by Duane Watson / @byDuaneWatson
In the new media age, viewers are taken inside locker rooms, into the huddle, and players are even mic’d on the court. But one aspect of the sporting experience has remained shrouded in secrecy…the mascots. They never utter a word, but their gestures, actions and antics speak volumes. They work tirelessly every home game and many of them will outlast most of the players on the teams they support.
But who are these people? What drives them to do the thrilling stunts or crazed hijinks? Hulu’s new 10-episode docu-series Behind The Mask, follows the lives of four different mascots from varying levels: Bango of the Milwaukee Bucks, Tux of the Wilkes-Barre/Scranton Penguins minor league hockey team, Hey Reb! from the University of Las Vegas and Rooty the Cedar Tree from Lebanon High School in Pennsylvania.
SLAM spoke with Kevin Vanderkolk the man behind the Bucks mascot Bango for the last 13 seasons, and Jon “Jersey” Goldman, who turns into the Runnin’ Rebel, Hey Reb—to explain why it’s not a costume, but a calling.
SLAM: How did you guys get into being mascots?
Vanderkolk/Bango: I got my start with the Arizona Cardinals, through a friend that was a mascot in college for ASU. He passed my name and number along and I went in for an audition and ended up getting the job with the Arizona Cardinals.
Goldman/Hey Reb!: I’ve actually been 42 mascots in 11 years. When I was applying to universities, I was specifically applying to be the mascot, once I found out in that you can potentially get a full ride scholarship. In 2007 I started at UNLV and for the past six years, I have received a scholarship and performed as Hey Reb! and this year in the show, you’ll see my senior year and hopefully I’ll graduate.
SLAM: What’s next for you after you graduate?
Goldman/Hey Reb!: I’d like to tell you that I know, but I have no idea brother. I might end up with a different head on my head, or I might end up behind a desk. At the end of the day I’m just looking at today and hopeful for tomorrow.
SLAM: What was it like for you the first time you wore that suit?
Vanderkolk/Bango: The first time for me was fascinating. It was just an instant rush, like I got a big adrenaline kick from it. Everything just got more exciting, you felt like you were a part of it. It was crazy how people would respond to you and the little things people were watching and you actually created moments and created reaction. I felt that the moment that I first put on the costume, just the way people look at you and respond to you is pretty powerful.
Goldman/Hey Reb!: It was smelly the first time I put it on! It felt like it hadn’t been washed forever. So I definitely made sure to get money to buy a new suit. But it was crazy, the atmosphere in college sports—and I’m sure Kevin would say the same thing about the pros—especially when your basketball team goes to the NCAA Tournament every year. So to have an arena that holds 18,000 people for a college in Vegas, which has no pro teams, the atmosphere can get a little crazy. I wouldn’t say I was nervous because at the end of the day you’re a different character so you just got to have fun the whole way no matter what, but it was definitely nerve racking.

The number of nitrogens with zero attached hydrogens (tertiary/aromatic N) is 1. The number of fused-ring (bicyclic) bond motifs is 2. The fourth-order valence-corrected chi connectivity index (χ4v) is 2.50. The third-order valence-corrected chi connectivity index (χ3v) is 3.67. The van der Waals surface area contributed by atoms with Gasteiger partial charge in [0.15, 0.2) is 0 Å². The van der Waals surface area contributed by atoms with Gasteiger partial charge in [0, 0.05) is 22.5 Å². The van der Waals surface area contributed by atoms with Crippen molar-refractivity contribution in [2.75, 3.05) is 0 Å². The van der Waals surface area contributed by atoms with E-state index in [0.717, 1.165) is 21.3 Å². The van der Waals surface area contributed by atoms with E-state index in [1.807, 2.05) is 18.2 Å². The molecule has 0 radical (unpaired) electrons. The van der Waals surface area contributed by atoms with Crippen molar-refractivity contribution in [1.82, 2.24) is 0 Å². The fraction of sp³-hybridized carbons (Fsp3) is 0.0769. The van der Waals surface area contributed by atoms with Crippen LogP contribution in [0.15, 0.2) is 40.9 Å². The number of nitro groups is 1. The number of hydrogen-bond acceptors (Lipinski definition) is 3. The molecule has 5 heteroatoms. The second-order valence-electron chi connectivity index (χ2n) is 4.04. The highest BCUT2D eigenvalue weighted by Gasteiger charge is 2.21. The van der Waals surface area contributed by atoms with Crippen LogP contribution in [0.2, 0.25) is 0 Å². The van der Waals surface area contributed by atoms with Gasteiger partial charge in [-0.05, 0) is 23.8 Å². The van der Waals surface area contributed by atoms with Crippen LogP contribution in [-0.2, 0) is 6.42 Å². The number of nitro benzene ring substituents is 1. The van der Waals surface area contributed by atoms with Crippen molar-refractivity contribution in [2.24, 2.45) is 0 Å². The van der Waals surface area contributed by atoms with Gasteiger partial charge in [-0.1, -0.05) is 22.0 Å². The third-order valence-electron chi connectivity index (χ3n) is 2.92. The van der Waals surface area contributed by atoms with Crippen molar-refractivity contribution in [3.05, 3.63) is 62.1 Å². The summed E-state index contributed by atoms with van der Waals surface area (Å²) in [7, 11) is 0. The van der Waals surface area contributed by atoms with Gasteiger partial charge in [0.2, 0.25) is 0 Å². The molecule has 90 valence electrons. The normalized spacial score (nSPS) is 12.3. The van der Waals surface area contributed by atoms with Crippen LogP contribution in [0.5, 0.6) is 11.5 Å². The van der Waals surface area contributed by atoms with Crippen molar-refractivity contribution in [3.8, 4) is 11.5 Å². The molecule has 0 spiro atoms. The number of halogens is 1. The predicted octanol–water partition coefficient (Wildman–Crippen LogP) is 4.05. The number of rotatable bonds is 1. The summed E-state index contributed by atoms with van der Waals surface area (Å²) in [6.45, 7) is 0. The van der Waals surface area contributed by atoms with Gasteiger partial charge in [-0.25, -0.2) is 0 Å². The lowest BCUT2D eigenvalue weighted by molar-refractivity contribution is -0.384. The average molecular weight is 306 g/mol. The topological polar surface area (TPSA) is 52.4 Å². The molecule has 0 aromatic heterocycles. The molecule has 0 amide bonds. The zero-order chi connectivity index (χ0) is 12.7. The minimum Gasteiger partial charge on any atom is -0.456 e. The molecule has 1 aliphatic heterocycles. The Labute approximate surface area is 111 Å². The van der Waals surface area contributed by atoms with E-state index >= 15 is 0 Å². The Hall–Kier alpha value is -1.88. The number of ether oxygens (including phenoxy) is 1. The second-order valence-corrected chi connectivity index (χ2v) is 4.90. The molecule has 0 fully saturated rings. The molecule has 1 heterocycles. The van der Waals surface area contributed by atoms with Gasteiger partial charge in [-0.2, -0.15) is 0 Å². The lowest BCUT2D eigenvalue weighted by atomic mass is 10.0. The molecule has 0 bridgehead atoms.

SLAM: When you look at a mascot like the Raptor who goes down with an injury that sidelines him for the whole season. Does it make you rethink your mascot mortality?
Vanderkolk/Bango: I feel terrible for the Raptor, I talked to him a couple of days after. We’re a pretty close-knit group and the risk of getting injured is definitely a big part of the job, and it’s something you have to fight through. It’s something that comes with the job and if you have heart and you have passion, you learn to overcome those things and work through them.
SLAM: You did a variety of sports at UNLV, which fans were the best?
Jersey/Hey Reb!: Basketball beyond any measurability. The fans at a basketball game are insane. We’re a town that has no pro teams whatsoever, the closest we get to pro is the NBA Summer League when they come into town, and occasionally we’ll get some pre-season games. But the desire for Runnin’ Rebel basketball is insane, especially, with Anthony Bennett going No. 1 overall in the Draft this past year. Basketball is the rowdiest beyond anything, if you’ve never been to a Rebel game, you should come through. That is the first thing you should do if you ever come to Las Vegas.
SLAM: What inspired the 16-foot ladder backflip dunk?
Vanderkolk/Bango: To be honest with you, I wasn’t the first person to ever do it. It wasn’t my brainchild, but it was one of those things, when I watched it for the first time, it immediately went on my bucket list. It was something that I had to do and wanted to do and it was definitely an inspiring stunt for me.
That was a stepping-stone for me to push the stunts to the next level. I think the following year, there was obviously a lot of pressure, “OK what is he going to do next? What’s he going to do to top that?” To do a rollerblade dunk off of a giant slingshot, a lot of mascots have done it, but I decided to add a backflip. That was my big stunt for that season and I think the following year, I was messing around with some giant hamster balls and found a way to jump on top of them and flip off of them and dunk the basketball. There’s definitely a lot of creative thought that goes into those stunts and trying to come up with the next big trick and if you watch the series in one of the episodes you’ll see that development and that mindset of what I put into it.
Behind The Mask premieres on Hulu on Tuesday, October 29. Images courtesy of Hulu.